Senvion signs 275MW wind agreement for Texas
German wind turbine manufacturer Senvion has signed an agreement for a 275MW project in the US.
The TG East Wind Project, to be located in Knox County, Texas, will now be supplied with turbines by Senvion. A total of 58 4.2MW140 units will be installed at the facility which is set to commence operation in 2020.
The project is being developed by owners Taaleri Energia and development company NorthRenew. Senvion will also provide full-service O&M (operations and maintenance) for 25 years.
David Hardy, Executive Director at Senvion Holding said: “We are excited to be back in the US and see this as a showcase project for our new and highly competitive 4.2MW240.”
Lance Marram, CEO of Senvion North America added: “We are pleased to be working in partnership with Taaleri and NorthRenew for the TG East Wind Project. Our 4.2MW140 turbine maximises yield and creates long-term business case certainty for our customers’ investment and our 25-year full-service operation and maintenance contract is testament to this.”
Toyota unveils electric van and Volvo opens fuel cell lab
Toyota is launching its first zero emission battery electric vehicle, the Proace Electric medium-duty panel van, across Europe.
The model, which offers a choice of 50 or 75kWh lithium-ion batteries with range of up to 205 miles, is being rolled out in the UK, Denmark, Finland, France, Germany, Italy, Spain and Sweden.
At present, alternative fuel vehicles (AFVs, including battery electric vehicles) account for only a fraction – around 1.8 per cent – of new light commercial van sales in the UK, but a number of factors are accelerating demand for practical alternatives to vans with conventional internal combustion engines.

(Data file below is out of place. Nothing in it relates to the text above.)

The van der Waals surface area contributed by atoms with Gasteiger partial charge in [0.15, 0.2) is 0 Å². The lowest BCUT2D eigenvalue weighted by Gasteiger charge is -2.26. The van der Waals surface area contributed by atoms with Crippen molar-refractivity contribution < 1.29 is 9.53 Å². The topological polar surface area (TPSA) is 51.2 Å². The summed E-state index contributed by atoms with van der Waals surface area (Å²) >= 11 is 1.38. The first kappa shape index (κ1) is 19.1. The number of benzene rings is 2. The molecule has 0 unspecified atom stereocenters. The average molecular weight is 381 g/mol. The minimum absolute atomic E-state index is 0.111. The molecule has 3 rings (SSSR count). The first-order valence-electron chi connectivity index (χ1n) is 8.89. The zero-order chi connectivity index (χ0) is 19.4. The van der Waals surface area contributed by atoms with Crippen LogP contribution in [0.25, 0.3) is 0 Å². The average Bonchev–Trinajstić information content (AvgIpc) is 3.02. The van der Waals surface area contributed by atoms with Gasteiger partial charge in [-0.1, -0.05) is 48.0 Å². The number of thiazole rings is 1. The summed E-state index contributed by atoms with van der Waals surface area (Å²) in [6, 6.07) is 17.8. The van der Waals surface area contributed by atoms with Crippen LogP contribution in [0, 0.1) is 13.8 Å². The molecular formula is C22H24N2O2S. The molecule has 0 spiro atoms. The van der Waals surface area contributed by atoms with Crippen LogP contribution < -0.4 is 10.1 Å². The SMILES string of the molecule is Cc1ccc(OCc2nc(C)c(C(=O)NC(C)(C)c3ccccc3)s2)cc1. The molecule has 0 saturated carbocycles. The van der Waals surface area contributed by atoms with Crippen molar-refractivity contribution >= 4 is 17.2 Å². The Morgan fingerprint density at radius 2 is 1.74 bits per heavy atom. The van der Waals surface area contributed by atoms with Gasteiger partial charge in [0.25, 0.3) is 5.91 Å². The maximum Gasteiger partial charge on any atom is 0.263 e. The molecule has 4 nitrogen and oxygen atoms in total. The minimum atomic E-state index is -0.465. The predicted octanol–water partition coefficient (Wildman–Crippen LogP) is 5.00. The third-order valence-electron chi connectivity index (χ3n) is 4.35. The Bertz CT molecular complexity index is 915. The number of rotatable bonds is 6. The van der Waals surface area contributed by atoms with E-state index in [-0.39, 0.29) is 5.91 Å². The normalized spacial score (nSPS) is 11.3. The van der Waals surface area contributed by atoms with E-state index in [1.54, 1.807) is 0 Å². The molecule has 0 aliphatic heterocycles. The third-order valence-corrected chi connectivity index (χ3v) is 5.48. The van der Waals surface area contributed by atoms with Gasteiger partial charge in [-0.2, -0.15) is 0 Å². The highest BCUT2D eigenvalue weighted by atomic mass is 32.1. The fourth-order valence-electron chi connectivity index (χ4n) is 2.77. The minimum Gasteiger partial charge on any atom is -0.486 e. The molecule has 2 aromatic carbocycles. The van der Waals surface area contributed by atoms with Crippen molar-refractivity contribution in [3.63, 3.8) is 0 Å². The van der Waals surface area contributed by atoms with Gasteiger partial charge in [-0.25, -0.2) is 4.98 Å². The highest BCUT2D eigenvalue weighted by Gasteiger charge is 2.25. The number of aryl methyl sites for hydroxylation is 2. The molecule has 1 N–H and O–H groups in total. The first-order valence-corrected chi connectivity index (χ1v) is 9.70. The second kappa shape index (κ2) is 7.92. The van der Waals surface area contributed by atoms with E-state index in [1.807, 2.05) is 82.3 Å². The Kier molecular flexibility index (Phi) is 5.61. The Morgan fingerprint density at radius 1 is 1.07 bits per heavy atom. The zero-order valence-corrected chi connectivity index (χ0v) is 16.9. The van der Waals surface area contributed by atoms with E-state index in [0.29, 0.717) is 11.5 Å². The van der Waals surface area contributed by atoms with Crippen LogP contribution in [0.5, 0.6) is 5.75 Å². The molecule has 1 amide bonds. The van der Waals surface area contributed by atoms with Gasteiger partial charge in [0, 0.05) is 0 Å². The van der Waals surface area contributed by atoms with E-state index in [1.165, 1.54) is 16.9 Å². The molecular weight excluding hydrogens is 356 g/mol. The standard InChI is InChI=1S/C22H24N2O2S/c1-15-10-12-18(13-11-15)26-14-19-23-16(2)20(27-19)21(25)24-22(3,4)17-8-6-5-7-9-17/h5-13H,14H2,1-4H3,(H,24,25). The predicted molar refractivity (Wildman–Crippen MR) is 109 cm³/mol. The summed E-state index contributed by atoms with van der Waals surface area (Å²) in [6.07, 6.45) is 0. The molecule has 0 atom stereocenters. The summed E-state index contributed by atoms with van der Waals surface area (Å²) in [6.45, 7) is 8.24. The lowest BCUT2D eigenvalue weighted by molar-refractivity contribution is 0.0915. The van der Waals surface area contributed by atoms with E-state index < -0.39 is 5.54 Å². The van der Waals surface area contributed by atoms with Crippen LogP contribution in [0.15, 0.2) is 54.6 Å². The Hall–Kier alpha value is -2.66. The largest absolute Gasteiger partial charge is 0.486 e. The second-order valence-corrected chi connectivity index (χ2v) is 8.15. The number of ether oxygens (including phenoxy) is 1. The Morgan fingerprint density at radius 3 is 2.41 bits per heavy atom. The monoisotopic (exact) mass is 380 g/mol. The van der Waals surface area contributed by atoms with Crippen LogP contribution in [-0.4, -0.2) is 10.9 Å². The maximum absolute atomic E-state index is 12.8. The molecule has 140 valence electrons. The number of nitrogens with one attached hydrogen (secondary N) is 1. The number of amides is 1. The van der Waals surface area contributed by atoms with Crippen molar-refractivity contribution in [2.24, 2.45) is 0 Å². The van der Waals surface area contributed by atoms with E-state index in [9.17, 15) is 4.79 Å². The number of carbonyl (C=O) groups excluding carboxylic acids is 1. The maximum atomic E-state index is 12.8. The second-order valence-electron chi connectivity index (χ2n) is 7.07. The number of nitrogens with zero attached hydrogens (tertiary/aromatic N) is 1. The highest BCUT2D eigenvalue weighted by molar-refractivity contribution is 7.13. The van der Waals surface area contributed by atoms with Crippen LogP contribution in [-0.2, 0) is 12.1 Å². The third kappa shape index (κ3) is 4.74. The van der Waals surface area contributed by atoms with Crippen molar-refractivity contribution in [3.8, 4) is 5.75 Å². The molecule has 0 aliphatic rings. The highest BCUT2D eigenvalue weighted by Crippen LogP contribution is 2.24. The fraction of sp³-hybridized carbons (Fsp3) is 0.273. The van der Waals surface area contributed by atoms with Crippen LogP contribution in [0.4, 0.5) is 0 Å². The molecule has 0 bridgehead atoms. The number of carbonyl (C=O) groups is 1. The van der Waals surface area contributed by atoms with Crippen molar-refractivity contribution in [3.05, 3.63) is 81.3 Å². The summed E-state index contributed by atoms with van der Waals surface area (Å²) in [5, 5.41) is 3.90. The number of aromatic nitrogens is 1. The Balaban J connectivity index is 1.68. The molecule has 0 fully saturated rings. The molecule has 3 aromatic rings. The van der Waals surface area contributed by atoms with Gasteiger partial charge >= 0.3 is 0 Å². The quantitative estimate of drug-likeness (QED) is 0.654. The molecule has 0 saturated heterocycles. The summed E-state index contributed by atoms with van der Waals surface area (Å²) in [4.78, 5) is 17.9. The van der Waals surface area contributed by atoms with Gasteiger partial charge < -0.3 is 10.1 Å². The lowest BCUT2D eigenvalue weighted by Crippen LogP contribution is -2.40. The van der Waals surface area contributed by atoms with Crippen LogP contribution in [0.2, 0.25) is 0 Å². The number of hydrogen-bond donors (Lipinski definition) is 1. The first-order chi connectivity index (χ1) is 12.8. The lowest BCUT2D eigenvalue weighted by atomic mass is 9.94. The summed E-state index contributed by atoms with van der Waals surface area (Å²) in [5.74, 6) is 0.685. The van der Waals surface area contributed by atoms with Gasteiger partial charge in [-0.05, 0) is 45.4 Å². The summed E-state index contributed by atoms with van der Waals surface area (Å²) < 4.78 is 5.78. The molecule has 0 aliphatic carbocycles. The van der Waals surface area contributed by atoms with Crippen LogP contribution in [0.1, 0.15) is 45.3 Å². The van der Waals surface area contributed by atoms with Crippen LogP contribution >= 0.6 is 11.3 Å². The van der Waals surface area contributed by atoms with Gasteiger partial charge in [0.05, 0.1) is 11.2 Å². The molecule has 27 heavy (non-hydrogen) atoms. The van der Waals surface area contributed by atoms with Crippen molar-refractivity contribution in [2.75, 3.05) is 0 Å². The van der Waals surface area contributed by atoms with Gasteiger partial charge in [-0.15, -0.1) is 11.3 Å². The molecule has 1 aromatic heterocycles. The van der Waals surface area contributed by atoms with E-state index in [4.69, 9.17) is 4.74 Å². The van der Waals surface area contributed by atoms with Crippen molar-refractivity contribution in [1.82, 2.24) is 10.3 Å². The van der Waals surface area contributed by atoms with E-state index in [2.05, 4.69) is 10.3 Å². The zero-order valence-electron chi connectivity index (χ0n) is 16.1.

Low and zero emission zones are coming into force to reduce local pollution and improve air quality in urban centres, at the same time as rapid growth in ecommerce is generating more day-to-day delivery traffic.
Meanwhile the opening of Volvo's first dedicated fuel cell test lab in Volvo Group, marks a significant milestone in the manufacturer’s ambition to be fossil-free by 2040.
Fuel cells work by combining hydrogen with oxygen, with the resulting chemical reaction producing electricity. The process is completely emission-free, with water vapour being the only by-product.
Toni Hagelberg, Head of Sustainable Power at Volvo CE, says fuel cell technology is a key enabler of sustainable solutions for heavier construction machines, and this investment provides another vital tool in its work to reach targets.
"The lab will also serve Volvo Group globally, as it’s the first to offer this kind of advanced testing," he said.
The Fuel Cell Test Lab is a demonstration of the same dedication to hydrogen fuel cell technology, as the recent launch of cell centric, a joint venture by Volvo Group and Daimler Truck to accelerate the development, production and commercialization of fuel cell solutions within long-haul trucking and beyond. Both form a key part of the Group’s overall ambition to be 100% fossil free by 2040.